Antonio Campos’s The Devil All the Time is a hard movie to characterize but an easy one to describe: it’s a dense hillbilly noir thriller that takes place over several decades, throughout which we followed the tangled webs of a handful of denizens of a small Ohio town. I say hard to characterize because the narrative scope of the film (which is based on Donald Ray Pollock’s 2011 novel of the same name) is fairly ambitious — it might be cheating to call it novelistic, seeing as how it’s based on a novel to begin with. But it’s the kind of ambition that has become rare in movies these days.
Arvin Russell (Tom Holland) has spent his entire life in the backwoods of Ohio, mainly raised by his grandmother after the death (of cancer) of his mother (Haley Bennett) and the death (by suicide) of his father (Bill Skarsgård) soon thereafter. Raised alongside Lenora (Eliza Scanlen), a family friend left with his grandmother after the death of her parents, Arvin has spent his entire life just barely beating the odds. The arrival of an unctuous preacher (Robert Pattinson) with a nefarious influence sends Arvin’s already-precarious life into what he thinks is a tailspin — but what is actually just more aftershocks from a life that has been defined and molded by violence.
In this day and age, it seems a given that any adaptation project will be considered for a TV series first. For Campos, this was never a question. “We considered it from all angles,” he says. “The thing is there’s problems with a miniseries approach here, as well. What we felt is that the experience of reading the book is so intense that we wanted to capture that experience. That, to us, wasn’t a miniseries; that was a film. The challenge of making it a film was the greater challenge, and we embraced that. The trick of moving through time and moving from character to character was really what we got excited about, and what we were constantly being inventive about doing — taking big leaps in time with the snap of a finger.”
The Devil All the Time is a thematically and narratively brutal movie — full of death and violence and misery, but not a particularly graphic one. Campos is careful to let the impact of the scenes play out rather than focus on them graphically.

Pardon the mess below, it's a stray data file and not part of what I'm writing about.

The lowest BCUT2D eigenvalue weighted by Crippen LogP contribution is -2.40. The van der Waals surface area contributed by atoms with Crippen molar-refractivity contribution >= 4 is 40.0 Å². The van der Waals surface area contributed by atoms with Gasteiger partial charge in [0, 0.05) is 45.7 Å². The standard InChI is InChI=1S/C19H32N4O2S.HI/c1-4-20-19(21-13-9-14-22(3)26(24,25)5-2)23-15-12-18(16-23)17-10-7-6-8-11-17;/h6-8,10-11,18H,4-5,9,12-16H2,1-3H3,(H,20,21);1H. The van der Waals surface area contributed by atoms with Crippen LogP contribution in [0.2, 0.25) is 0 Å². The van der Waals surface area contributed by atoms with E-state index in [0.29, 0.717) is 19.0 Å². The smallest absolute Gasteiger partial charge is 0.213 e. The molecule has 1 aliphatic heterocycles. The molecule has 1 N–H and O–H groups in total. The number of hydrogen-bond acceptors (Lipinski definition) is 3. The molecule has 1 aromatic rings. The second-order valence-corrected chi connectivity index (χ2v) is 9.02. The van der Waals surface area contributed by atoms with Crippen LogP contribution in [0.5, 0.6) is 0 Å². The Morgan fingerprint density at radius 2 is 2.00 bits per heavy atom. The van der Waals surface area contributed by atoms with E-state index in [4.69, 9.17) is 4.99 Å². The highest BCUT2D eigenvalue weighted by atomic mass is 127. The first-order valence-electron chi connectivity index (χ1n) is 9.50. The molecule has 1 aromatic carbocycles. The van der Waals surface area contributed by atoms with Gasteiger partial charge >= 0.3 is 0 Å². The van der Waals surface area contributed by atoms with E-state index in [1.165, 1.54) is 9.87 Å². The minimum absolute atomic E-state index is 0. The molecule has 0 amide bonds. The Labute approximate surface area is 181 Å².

“The way that I tend to shoot violence, a lot of it is offscreen, and a lot of it is fast and sudden and pointed,” Campos explains. “The death count in this film is pretty low, it’s just that the scenes that are violent are very intense and suspenseful. When someone dies, it’s a character you’ve gotten to know, it’s not just a random person that’s been knocked off by your hero. It’s a person that you know where they’re coming from, what their MO is, and like that — they’re gone.”
Another interesting aspect is the soundtrack. Though there is a certain amount of the old-timey white gospel music one might expect from the setting (complete with a cameo from ragtime blues revivalist Pokey LaFarge as the sinister hype man for a doubly sinister preacher played by Harry Melling), the majority of the film’s diegetic music is of the whitebread, pop-country variety. By forgoing the clichés of soundtracking a period that suggest the best choice for any scene is the most obviously period-associated one (i.e. any scene set in 1965 should have whatever Beatles song came out in that year, because one automatically associates 1965 with the Beatles), Campos creates a very particular atmosphere.
“The producer on the film was a music supervisor, Randy Poster,” says Campos. “So much of the process of writing it was creating these really awesome playlists of gospel, folk and pop-country music from the time. It was intentionally not exactly what you think of when you think of 1965, but what would be playing in the world of the movie.”
There’s something timeless about the material here, and not just the period it’s set in (which ranges from the early 50s to 1965), but because the source material is entrenched in the Southern Gothic tradition of writers like Jim Thompson or Cormac McCarthy.
“In my mind, it’s a movie that should feel like it’s always kind of existed,” says Campos. “Because it is grounded in so much classic Americana cinema, particularly of the ’70s — there’s Badlands in there, there’s The Deer Hunter, The Godfather — all these films are the touchstones that we looked at. There’s this kind of grand, sweeping approach to the way we shot it, but it’s this kind of backwoodsy world that might not have gotten that approach before. It’s grounded in a lot of classic imagery and cinema, but dealing with characters that might not have had that kind of approach before.” ∎
The Devil All the Time is on Netflix as of Wednesday, Sept. 16. Watch the trailer here:
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